Executory process

Executory process: A swift process used by creditors to seize and sell property to satisfy a debt.

Executory process: A proceeding used to seize and sell property, without prior citation and judgment against the debtor, in order to enforce the terms of a mortgage contract.

Executory Process: An Accelerated Alternative to Traditional Foreclosure

With an executory process, the homeowner recognizes a judgment in the mortgage contract, meaning if they default, the bank can file a foreclosure claim with the court, along with a copy of the mortgage, and the court will summarily order the seizure and sale of the property.

Usually, a judgement will be issued the same day the petition is filed, allowing the bank to sell the property.

“Most banks prefer the executory proceeding because it’s fast, and there’s a good chance that you already consented to it when you signed your mortgage documents,” says Louisiana attorney Amy Loftsgordon. “Most Louisiana mortgage contracts include language that entitles your lender to a “confession of judgment” if you fail to make the mortgage payment. In other words, you agreed that the lender would automatically win a foreclosure case if you didn’t stay current. A confession of judgment lets the bank avoid lengthy litigation.”

For a homeowner to fight the judgement, they must appeal the foreclosure or file an objection to stop the executory process. Recent changes in Louisiana law also offer some protections for homeowners involved in an executory process.

“Act 339 of the 2013 Louisiana Legislative Session, entitled the Louisiana Home Protection Act went into effect on August1, 2013 and now requires the Sheriff serving the Notice of Seizure to include information about options that might stop the foreclosure,” says New Orleans bankruptcy attorney Kevin Gipson. “The Louisiana Home Protection Act, which was introduced by Louisiana State Senator Sharon Weston Broome, requires a notice to accompany the Notice of Seizure advising the consumer that if the foreclosure involves a residential property, the consumer may be able to bring their account current by entering into a loss mitigation agreement with their lender, or by paying all of the payments, costs and expenses owed by the consumer within the time permitted by law for reinstatement of the loan.”

The act also advises the homeowner to seek legal counsel and to receive free foreclosure prevention counseling services through a housing counselor, as well as loss mitigation services.

Executory process

Executory process: A swift process used by creditors to seize and sell property to satisfy a debt.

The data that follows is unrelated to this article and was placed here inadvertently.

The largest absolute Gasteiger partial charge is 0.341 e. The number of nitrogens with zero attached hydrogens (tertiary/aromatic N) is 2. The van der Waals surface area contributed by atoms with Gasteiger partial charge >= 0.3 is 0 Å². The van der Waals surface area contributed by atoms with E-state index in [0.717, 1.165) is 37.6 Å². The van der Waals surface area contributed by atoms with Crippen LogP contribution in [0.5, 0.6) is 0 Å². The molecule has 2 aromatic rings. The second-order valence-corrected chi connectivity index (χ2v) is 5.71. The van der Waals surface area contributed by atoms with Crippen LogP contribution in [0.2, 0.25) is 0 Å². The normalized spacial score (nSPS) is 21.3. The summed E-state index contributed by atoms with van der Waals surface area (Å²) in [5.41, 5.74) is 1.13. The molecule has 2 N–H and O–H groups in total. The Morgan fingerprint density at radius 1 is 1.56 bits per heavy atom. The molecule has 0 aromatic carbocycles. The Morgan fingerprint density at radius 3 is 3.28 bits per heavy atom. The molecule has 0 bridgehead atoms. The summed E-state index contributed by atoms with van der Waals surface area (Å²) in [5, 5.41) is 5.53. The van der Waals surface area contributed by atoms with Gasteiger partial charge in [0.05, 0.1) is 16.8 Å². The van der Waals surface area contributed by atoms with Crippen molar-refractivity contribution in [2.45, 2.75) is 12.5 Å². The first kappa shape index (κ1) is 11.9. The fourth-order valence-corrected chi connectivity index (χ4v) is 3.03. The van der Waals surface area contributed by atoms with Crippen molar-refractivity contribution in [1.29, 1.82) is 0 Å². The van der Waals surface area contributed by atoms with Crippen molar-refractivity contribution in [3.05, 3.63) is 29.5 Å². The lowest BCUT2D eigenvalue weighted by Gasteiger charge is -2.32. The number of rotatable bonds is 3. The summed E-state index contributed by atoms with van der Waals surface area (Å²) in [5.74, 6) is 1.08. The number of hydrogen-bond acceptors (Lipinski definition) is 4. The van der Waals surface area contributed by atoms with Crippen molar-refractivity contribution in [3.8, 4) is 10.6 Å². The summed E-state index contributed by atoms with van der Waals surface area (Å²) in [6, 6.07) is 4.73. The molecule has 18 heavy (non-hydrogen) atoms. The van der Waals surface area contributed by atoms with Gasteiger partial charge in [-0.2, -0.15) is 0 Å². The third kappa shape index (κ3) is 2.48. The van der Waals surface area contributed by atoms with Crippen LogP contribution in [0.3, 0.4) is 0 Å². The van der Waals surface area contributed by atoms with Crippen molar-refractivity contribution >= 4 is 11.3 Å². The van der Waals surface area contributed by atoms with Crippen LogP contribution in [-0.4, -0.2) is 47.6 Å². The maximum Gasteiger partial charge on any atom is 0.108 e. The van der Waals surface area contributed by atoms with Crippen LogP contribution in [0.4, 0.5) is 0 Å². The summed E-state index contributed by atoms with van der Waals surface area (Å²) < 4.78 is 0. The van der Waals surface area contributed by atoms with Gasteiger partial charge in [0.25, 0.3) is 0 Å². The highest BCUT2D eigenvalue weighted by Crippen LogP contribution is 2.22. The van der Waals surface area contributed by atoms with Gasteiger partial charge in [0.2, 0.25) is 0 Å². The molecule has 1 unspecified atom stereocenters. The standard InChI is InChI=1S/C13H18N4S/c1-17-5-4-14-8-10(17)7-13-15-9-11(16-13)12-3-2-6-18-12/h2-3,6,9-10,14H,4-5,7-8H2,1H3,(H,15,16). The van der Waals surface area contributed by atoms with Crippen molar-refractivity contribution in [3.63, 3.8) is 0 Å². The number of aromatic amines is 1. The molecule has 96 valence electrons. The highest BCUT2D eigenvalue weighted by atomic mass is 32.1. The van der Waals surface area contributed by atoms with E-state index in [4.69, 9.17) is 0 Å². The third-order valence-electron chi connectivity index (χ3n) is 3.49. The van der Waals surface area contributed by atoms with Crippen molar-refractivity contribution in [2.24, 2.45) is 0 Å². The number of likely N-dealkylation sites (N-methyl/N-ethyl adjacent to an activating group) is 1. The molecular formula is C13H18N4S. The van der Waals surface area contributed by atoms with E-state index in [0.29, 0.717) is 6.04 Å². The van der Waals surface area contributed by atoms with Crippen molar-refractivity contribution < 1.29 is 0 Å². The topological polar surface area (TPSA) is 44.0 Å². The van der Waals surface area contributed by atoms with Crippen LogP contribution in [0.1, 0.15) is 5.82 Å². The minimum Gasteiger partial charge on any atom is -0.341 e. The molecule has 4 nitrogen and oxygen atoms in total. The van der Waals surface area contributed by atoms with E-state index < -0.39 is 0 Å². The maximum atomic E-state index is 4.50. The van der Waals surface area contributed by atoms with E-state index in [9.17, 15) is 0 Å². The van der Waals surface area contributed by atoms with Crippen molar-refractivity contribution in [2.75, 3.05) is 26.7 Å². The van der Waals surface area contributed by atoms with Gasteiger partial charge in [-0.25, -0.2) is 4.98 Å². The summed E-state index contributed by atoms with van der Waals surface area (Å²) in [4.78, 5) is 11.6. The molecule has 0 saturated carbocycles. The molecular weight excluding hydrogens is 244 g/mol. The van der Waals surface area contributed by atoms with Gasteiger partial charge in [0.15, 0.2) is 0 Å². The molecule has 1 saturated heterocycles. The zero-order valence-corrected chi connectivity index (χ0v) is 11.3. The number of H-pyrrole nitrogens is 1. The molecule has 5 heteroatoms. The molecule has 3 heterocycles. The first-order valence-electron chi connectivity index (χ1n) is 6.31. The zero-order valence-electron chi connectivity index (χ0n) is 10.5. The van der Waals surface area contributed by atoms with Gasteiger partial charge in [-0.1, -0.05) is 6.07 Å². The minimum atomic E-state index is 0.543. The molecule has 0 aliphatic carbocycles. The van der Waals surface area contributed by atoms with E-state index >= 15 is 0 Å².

Executory process: A proceeding used to seize and sell property, without prior citation and judgment against the debtor, in order to enforce the terms of a mortgage contract.

Executory Process: An Accelerated Alternative to Traditional Foreclosure

With an executory process, the homeowner recognizes a judgment in the mortgage contract, meaning if they default, the bank can file a foreclosure claim with the court, along with a copy of the mortgage, and the court will summarily order the seizure and sale of the property.

Usually, a judgement will be issued the same day the petition is filed, allowing the bank to sell the property.

“Most banks prefer the executory proceeding because it’s fast, and there’s a good chance that you already consented to it when you signed your mortgage documents,” says Louisiana attorney Amy Loftsgordon. “Most Louisiana mortgage contracts include language that entitles your lender to a “confession of judgment” if you fail to make the mortgage payment. In other words, you agreed that the lender would automatically win a foreclosure case if you didn’t stay current. A confession of judgment lets the bank avoid lengthy litigation.”

For a homeowner to fight the judgement, they must appeal the foreclosure or file an objection to stop the executory process. Recent changes in Louisiana law also offer some protections for homeowners involved in an executory process.

“Act 339 of the 2013 Louisiana Legislative Session, entitled the Louisiana Home Protection Act went into effect on August1, 2013 and now requires the Sheriff serving the Notice of Seizure to include information about options that might stop the foreclosure,” says New Orleans bankruptcy attorney Kevin Gipson. “The Louisiana Home Protection Act, which was introduced by Louisiana State Senator Sharon Weston Broome, requires a notice to accompany the Notice of Seizure advising the consumer that if the foreclosure involves a residential property, the consumer may be able to bring their account current by entering into a loss mitigation agreement with their lender, or by paying all of the payments, costs and expenses owed by the consumer within the time permitted by law for reinstatement of the loan.”

The act also advises the homeowner to seek legal counsel and to receive free foreclosure prevention counseling services through a housing counselor, as well as loss mitigation services.

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